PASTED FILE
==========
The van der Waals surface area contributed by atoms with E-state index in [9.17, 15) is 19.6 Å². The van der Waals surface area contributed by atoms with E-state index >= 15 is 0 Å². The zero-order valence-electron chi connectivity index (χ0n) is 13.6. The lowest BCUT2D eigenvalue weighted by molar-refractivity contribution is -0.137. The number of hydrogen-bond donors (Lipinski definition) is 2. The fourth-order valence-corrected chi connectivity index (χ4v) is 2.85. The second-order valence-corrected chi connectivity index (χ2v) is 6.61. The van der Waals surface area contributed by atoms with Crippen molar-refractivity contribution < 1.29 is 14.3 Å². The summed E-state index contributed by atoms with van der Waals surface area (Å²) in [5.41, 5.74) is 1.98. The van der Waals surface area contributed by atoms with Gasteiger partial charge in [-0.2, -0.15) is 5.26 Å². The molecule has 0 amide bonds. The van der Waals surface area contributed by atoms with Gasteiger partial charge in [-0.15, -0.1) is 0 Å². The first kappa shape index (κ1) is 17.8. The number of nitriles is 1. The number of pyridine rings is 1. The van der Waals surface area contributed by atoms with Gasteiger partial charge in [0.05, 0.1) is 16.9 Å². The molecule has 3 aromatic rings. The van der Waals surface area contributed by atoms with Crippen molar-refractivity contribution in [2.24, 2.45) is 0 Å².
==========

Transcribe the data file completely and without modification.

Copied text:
The van der Waals surface area contributed by atoms with E-state index in [9.17, 15) is 19.6 Å². The van der Waals surface area contributed by atoms with E-state index >= 15 is 0 Å². The zero-order valence-electron chi connectivity index (χ0n) is 13.6. The lowest BCUT2D eigenvalue weighted by molar-refractivity contribution is -0.137. The number of hydrogen-bond donors (Lipinski definition) is 2. The fourth-order valence-corrected chi connectivity index (χ4v) is 2.85. The second-order valence-corrected chi connectivity index (χ2v) is 6.61. The van der Waals surface area contributed by atoms with Crippen molar-refractivity contribution < 1.29 is 14.3 Å². The summed E-state index contributed by atoms with van der Waals surface area (Å²) in [5.41, 5.74) is 1.98. The van der Waals surface area contributed by atoms with Gasteiger partial charge in [-0.2, -0.15) is 5.26 Å². The molecule has 0 amide bonds. The van der Waals surface area contributed by atoms with Gasteiger partial charge in [-0.15, -0.1) is 0 Å². The first kappa shape index (κ1) is 17.8. The number of nitriles is 1. The number of pyridine rings is 1. The van der Waals surface area contributed by atoms with Gasteiger partial charge in [0.05, 0.1) is 16.9 Å². The molecule has 3 aromatic rings. The van der Waals surface area contributed by atoms with Crippen molar-refractivity contribution in [2.24, 2.45) is 0 Å².